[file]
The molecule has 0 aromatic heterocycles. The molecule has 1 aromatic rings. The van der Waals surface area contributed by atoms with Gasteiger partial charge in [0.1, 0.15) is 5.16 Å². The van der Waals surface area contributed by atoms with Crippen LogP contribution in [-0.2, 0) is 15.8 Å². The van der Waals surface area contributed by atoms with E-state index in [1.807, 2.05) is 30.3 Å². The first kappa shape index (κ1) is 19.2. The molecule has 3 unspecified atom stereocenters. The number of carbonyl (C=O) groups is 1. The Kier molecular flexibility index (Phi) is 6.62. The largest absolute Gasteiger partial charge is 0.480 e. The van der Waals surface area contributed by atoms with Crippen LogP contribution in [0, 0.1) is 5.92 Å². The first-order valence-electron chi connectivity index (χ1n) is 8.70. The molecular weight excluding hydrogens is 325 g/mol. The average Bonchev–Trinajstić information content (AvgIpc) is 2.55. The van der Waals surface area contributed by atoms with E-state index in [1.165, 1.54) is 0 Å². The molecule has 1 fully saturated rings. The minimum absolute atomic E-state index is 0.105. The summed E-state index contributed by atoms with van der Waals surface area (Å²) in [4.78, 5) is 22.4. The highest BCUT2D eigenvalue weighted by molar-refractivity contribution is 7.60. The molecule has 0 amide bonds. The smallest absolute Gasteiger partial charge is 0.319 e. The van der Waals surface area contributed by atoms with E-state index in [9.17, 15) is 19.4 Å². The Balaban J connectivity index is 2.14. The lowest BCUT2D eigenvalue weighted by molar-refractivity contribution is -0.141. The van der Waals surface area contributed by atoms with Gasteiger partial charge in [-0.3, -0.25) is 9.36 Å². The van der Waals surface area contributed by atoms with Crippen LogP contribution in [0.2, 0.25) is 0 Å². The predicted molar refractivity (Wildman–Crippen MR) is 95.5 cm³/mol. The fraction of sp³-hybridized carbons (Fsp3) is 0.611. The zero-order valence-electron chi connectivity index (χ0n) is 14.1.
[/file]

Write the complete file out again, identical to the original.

The molecule has 0 aromatic heterocycles. The molecule has 1 aromatic rings. The van der Waals surface area contributed by atoms with Gasteiger partial charge in [0.1, 0.15) is 5.16 Å². The van der Waals surface area contributed by atoms with Crippen LogP contribution in [-0.2, 0) is 15.8 Å². The van der Waals surface area contributed by atoms with E-state index in [1.807, 2.05) is 30.3 Å². The first kappa shape index (κ1) is 19.2. The molecule has 3 unspecified atom stereocenters. The number of carbonyl (C=O) groups is 1. The Kier molecular flexibility index (Phi) is 6.62. The largest absolute Gasteiger partial charge is 0.480 e. The van der Waals surface area contributed by atoms with Crippen LogP contribution in [0, 0.1) is 5.92 Å². The first-order valence-electron chi connectivity index (χ1n) is 8.70. The molecular weight excluding hydrogens is 325 g/mol. The average Bonchev–Trinajstić information content (AvgIpc) is 2.55. The van der Waals surface area contributed by atoms with E-state index in [1.165, 1.54) is 0 Å². The molecule has 1 fully saturated rings. The minimum absolute atomic E-state index is 0.105. The summed E-state index contributed by atoms with van der Waals surface area (Å²) in [4.78, 5) is 22.4. The highest BCUT2D eigenvalue weighted by molar-refractivity contribution is 7.60. The molecule has 0 amide bonds. The smallest absolute Gasteiger partial charge is 0.319 e. The van der Waals surface area contributed by atoms with E-state index in [9.17, 15) is 19.4 Å². The Balaban J connectivity index is 2.14. The lowest BCUT2D eigenvalue weighted by molar-refractivity contribution is -0.141. The van der Waals surface area contributed by atoms with Gasteiger partial charge in [-0.3, -0.25) is 9.36 Å². The van der Waals surface area contributed by atoms with Crippen LogP contribution in [0.2, 0.25) is 0 Å². The predicted molar refractivity (Wildman–Crippen MR) is 95.5 cm³/mol. The fraction of sp³-hybridized carbons (Fsp3) is 0.611. The zero-order valence-electron chi connectivity index (χ0n) is 14.1.